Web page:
Palm Oil: To Boycott or not to Boycott?

March 6, 2014 | 10:14 am
Calen May-Tobin
Former contributor

I get asked a lot whether you should stop buying products with palm oil altogether. The answer is “no,” for three major reasons.

Palm Oil Plantation

Oil palm plantations are more productive and store more carbon than any other vegetable oil crop, but when they replace forests and peatland there are serious climate and biodiversity implications.

First, different vegetable oils can be easily substituted in many applications. Most of us have experienced this firsthand. If you’re cooking dinner and realized you’re out of olive oil, rather than head to the store and buy some, you just reach for the canola oil instead.

Second, because of this substitutability, a decrease in demand for palm oil from one company or country won’t mean an overall decrease in palm oil demand. If customers in the U.S. stop buying palm oil, then to meet its vegetable oil demand the U.S. has to import more of another oil to meet its current demand. If the U.S. is buying more, say, canola oil then it means that another country somewhere else is buying less. The other country needs to find something to meet its demand and is likely to buy the cheapest vegetable oil on the market: palm oil.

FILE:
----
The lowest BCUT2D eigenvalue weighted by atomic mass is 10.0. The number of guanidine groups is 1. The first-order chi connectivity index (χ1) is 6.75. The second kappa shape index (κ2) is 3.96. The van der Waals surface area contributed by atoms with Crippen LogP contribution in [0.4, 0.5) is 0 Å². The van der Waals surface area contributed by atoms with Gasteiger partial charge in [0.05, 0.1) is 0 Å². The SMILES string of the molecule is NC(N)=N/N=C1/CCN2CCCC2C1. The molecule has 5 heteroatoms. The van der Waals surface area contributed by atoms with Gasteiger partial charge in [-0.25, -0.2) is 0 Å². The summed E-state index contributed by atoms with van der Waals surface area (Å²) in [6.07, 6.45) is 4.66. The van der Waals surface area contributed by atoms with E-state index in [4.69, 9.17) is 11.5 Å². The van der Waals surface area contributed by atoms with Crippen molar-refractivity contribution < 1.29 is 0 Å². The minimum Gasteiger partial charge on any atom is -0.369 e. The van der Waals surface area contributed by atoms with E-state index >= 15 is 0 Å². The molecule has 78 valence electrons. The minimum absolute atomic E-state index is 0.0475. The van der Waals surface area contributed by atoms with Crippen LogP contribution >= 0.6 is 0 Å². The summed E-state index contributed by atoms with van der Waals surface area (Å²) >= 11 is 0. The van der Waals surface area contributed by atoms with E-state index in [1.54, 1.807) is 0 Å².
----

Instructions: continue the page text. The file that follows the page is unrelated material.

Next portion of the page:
Finally, the oil palm is a great crop. It’s a tree that doesn’t have to be replanted every year and the typical rotation for a palm plantation is 25 years. It also stores a lot of carbon. Not as much as a forest, but more than grasslands and other agricultural crops. And above all else, it’s highly productive. To replace all palm oil on the global market with another oil would take between 5-8 times as much land.

So the problem isn’t with palm oil, but arises when forests and peatlands are converted to plantations. This leads to loss of habitat and millions of tonnes of carbon emissions. The solution isn’t to boycott palm oil, but rather to demand that companies use and produce palm that is deforestation- and peat-free.